Recent developments in the definition and measurement of time-domain waveform characteristics reflect the desire to achieve precision time-domain measurements at frequencies previously impossible for oscilloscopes and other time-domain instruments. Meanwhile, real-time oscilloscopes (capable of measuring a single event) have appeared with increasing bandwidth. In 1980, the fastest ocsilloscope in existence could measure up to 1GHz with 4V peak-to-peak sensitivity, or 250MHz at millivolt sensitivity. By 2000, mV sensitivity and 8GHz was possible. Currently scope bandwidths have reached 16GHz, and this is expected to exceed 25GHz in the next generation.This project is to apply vector correction to a real-time ("single shot") oscilloscope by means of directional elements. The candidate will construct a Vector-Corrected, Real-Time Waveform Analyser version of an NVNA using a 4-channel oscilloscope. The aim is to prove the feasibility and implement the first ever vector-corrected, real-time, time-domain, traceable-response, microwave-speed instrument.
This topic will be available from the second quarter of 2011.
Applications where power and data are transmitted down the same wires have been discussed periodically in the literature for many years. Control and monitoring of power and lighting in homes to reduce power wastage and improve convenience is desirable, for instance, but has not become widespread. One implementation of control over power distribution, Digital Command Control or simply DCC, invented by Lenz Elektronik and later accepted as a standard for use in model railways, has been routinely and successfully used for decades. In principle, the use of such a system brings the opportunity for greatly-simplified wiring and straightforward control of multiple devices on the one data bus. Unfortunately these simplifications bring with them a daunting burden for non-technical users. The need to specify equipment, assign addresses, differentiate actuators, implement control, and debug minor problems represents a barrier to adoption.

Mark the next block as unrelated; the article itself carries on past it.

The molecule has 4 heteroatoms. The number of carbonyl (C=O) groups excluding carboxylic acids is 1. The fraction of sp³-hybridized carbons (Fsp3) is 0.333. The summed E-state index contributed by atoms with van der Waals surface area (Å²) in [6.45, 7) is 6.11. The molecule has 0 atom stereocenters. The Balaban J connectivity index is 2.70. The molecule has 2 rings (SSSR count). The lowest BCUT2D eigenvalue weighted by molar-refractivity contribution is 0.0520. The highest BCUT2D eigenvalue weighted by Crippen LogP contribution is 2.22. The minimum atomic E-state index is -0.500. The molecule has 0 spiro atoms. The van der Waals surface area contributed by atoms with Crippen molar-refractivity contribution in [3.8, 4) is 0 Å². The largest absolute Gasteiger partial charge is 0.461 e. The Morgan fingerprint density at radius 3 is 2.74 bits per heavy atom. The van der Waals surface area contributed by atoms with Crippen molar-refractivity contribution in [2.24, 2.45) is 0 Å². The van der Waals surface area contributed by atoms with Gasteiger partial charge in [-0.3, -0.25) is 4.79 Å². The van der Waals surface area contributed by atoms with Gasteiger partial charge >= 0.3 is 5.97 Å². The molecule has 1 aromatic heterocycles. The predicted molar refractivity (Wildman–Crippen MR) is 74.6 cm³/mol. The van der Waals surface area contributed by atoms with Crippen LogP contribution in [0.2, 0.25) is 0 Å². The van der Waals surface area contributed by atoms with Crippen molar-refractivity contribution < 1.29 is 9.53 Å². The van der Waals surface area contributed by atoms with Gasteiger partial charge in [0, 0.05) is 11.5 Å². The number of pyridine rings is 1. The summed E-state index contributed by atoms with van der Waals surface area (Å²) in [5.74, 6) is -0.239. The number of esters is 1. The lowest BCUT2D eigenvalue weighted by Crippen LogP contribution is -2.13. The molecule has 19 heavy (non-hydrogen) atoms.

A study has shown that in practice only technical users adopt DCC. The use of commercial controllers is reminiscent of programming a VCR: Unintuitive interfaces and the need to understand details of the workings counter the appeal of its advantages. The user must address too many options, remember too many details.
This project is about the design of a different DCC implementation, hardware and user interface. It aims to produce "iDCC", something that is to DCC what a Mac is to a PC, or TiVo to the VCR. The project will require analysis of user needs, perhaps with formally-documented formative feedback from focus groups, the development and implementation of a complete system vision. This vision should take the complete standard into account, implementing as much as possible in a way that obviates need for the user to understand technical detail by means of intelligent algorithm design coupled with appropriate hardware. The project will involve human factors analysis, creative design, original electronics and intelligent embedded coding.
The DCC system is a suitable vehicle for this study for several reasons. Standards are well-controlled, easy for engineers to understand, and publically readily available. Widespread standardisation has lead to the availability of cheap hardware and highly-compatible products from numerous manufacturers. A significant level of acceptance in the user community means that users and would-be users are available for formative and summative evaluation of user perception, needs, and desires. The DCC system is a microcosmic model of bus-control systems, offering the usual levels of implementation from the physical through protocol to application layers, and is thus suitable as a model of any conceivable system of the future. Additionally "playing with trains" can be fun and should lighten what might otherwise be a long and heavy project.